© The Financial Times Ltd 2015 FT and 'Financial Times' are trademarks of The Financial Times Ltd.
Last updated: March 20, 2013 2:32 pm
United Arab Emirates stocks are staging another new year’s recovery, outperforming other emerging markets worldwide, an index provider says.
Russell Investments’ UAE index posted a return of 23.2 per cent in the year to date as of March 11.
The index had risen 31.3 per cent in the 12 months up to March 11, but remains below peak levels of 2008.
The index is weighted 47 per cent towards the Abu Dhabi Exchange and 38 per cent towards the Dubai Financial Market, with the remainder coming from UAE companies listed on non-domestic exchanges.
The surge should be taken with a pinch of historical context: Abu Dhabi and Dubai bourses have in recent years had similar first-quarter spikes, only for 2012 and 2011 to end with “dead cat bounces” as gains quickly dissolved amid low volumes.
But some analysts are now cautiously optimistic that the underlying economic recovery in the UAE will be more sustained.
“The appetite for risk has returned,” says Mohammed Yasin, managing director of the National Bank of Abu Dhabi’s brokerage arm. “The equity markets are less afraid, fuelled by liquidity in investors’ hands and in the banks.”
The financials sector, constituting 70 per cent of the index and including real estate firms, has continued to drive the strong performance, says Russell Index’s senior research analyst, Mat Lystra.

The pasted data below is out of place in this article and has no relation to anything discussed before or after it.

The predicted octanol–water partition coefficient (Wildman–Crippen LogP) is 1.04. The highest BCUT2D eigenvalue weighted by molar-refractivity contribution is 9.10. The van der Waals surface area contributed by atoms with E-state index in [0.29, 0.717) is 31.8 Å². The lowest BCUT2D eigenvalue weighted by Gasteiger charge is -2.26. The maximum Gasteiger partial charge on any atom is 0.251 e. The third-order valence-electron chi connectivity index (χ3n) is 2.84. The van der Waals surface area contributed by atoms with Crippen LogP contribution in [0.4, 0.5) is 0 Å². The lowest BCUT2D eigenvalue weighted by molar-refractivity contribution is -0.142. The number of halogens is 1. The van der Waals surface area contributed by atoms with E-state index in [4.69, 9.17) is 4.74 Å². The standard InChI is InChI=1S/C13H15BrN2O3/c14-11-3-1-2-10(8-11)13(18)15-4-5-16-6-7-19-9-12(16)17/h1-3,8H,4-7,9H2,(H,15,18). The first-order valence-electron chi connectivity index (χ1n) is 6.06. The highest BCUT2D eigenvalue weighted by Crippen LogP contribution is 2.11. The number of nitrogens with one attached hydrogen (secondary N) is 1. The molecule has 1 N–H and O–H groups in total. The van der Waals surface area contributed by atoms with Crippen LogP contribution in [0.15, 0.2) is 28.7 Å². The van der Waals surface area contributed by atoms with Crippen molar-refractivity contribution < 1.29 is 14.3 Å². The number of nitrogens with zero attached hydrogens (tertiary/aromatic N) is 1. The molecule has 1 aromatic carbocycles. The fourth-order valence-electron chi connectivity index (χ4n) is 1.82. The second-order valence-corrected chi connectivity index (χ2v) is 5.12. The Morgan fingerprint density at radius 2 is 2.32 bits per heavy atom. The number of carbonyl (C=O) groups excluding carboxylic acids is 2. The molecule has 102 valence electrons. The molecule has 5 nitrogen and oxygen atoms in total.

“Real estate development and management companies have been some of the star performers in 2013, benefiting from a restart in development spending by the government and renewed interest from investors,” he says.
Dubai and Abu Dhabi have, in different ways, recovered confidence, which is encouraging investors.
A recovery in certain Dubai districts has fuelled the launch of new mega projects in the emirate, including villa complexes and tourism developments.
Abu Dhabi, whose market was hit later than Dubai’s, is still to recover to the same extent. But bankers say the capital’s government is at least funding infrastructure projects again after a spending review over the past couple of years.
NBAD’s Mr Yasin says that, while the bull run is founded in greater confidence in the real estate sector, higher-than-usual dividends have also encouraged investors to take a longer view as corporate profitability is improving.
The signs are, he says, that fewer investors are selling out after taking cash dividends.
And if liquidity continues to grow, overseas funds will be even more likely to enter the market and provide some sustained momentum, he adds.
Other analysts agree that the recovery is founded on sound fundamentals, but say growth may be more restrained.
“There are clear signs of a modest recovery in the UAE, but the pace will not match other cycles as the central bank has repeatedly sought to dampen credit growth,” says Emad Mostaque, a strategist at Noah Capital, an emerging markets stock brokerage.
Mr Mostaque says increased foreign buying has driven the markets in recent months, turning cheap valuations into ones he puts at fair value.
However, he adds: “Saudi Arabia and Qatar look considerably more attractive from a growth and valuation perspective.’’
Copyright The Financial Times Limited 2015. You may share using our article tools.
Please don't cut articles from FT.com and redistribute by email or post to the web.